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July 5, 2014
Players/Officials: Holly Colvin
Holly Colvin, England's youngest ever debutant, is using her sabbatical from international cricket to use her sport to spread awareness about AIDS in Africa.
Colvin took temporary leave from the game late last year as a means of building a career off the field for herself. That has resulted in work for the Lord's Taverners and Cricket Without Boundaries, an AIDS awareness charity that is using cricket to spread its message.
Colvin first went on a project with the charity to Kenya in 2012, but has recently been made their head of recruitment. She has since visited Uganda and is preparing to lead a trip to Rwanda later this year - and is on the lookout for volunteers.
"I have been lucky enough to travel the world playing cricket and it is amazing to be able to use the game to make a real difference to people's lives," she said.
"Coaching in Africa is completely different to anything I had done back here. To have to adapt my plans at short notice to deal with changes in space, numbers and equipment has definitely made me a more confident, innovative and flexible coach.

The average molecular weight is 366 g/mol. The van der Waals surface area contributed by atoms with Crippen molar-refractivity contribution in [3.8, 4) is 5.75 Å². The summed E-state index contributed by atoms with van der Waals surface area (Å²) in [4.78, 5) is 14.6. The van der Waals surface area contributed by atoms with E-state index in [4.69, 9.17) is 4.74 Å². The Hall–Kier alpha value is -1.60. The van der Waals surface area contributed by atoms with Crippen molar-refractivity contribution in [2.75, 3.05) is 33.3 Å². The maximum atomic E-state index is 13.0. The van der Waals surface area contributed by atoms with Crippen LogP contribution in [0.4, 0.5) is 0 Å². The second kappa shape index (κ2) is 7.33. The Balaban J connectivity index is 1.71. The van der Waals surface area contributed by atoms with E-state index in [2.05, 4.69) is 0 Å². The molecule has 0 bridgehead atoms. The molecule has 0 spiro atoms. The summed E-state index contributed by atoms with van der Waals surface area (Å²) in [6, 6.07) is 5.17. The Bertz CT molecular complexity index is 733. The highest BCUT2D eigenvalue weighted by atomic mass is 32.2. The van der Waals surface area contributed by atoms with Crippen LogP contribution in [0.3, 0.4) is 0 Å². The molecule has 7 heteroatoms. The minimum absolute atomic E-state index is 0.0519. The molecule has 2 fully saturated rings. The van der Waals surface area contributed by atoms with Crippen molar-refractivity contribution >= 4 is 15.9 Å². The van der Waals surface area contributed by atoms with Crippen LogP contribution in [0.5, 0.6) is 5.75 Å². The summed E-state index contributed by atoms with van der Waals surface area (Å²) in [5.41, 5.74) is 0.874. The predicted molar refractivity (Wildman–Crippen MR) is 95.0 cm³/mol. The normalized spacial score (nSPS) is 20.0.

"The children over there so enthusiastic and to be coaching cricket in the middle of Africa, in a sea of smiling faces is simply one of the best experiences I have ever had."
CWB is an almost exclusively volunteer-run charity. In 2015 it will fund projects to five African countries: Botswana, Cameroon, Kenya, Rwanda and Uganda. Trips are typically two weeks long and include coaching in schools, training local teachers and running cricket festivals.
Groups consist of six to 10 CWB volunteers supported by local coaches from the National Cricket Association. They are a led by a project leader and ECB tutor and training is given to the whole group at a training weekend before departure.
Previous volunteers range from those with experience in several countries such as Colvin to those with no real cricket background at all, like Rebecca Lockyear. "Initially I was concerned about my lack of cricket experience but it is more about interacting with the children, getting them excited about cricket and getting the HIV/AIDS messages across than it is about traditional coaching."
In 2011 there were an estimated 23.5 million people living with HIV in Sub-Saharan Africa - a staggering 69% of the global AIDS burden. The picture is improving but directly and indirectly, HIV is destroying lives - often causing discrimination and dividing communities.
For more information visit - www.bit.ly/CWBvolunteers2015. Applications close 15 July
© ESPN Sports Media Ltd.
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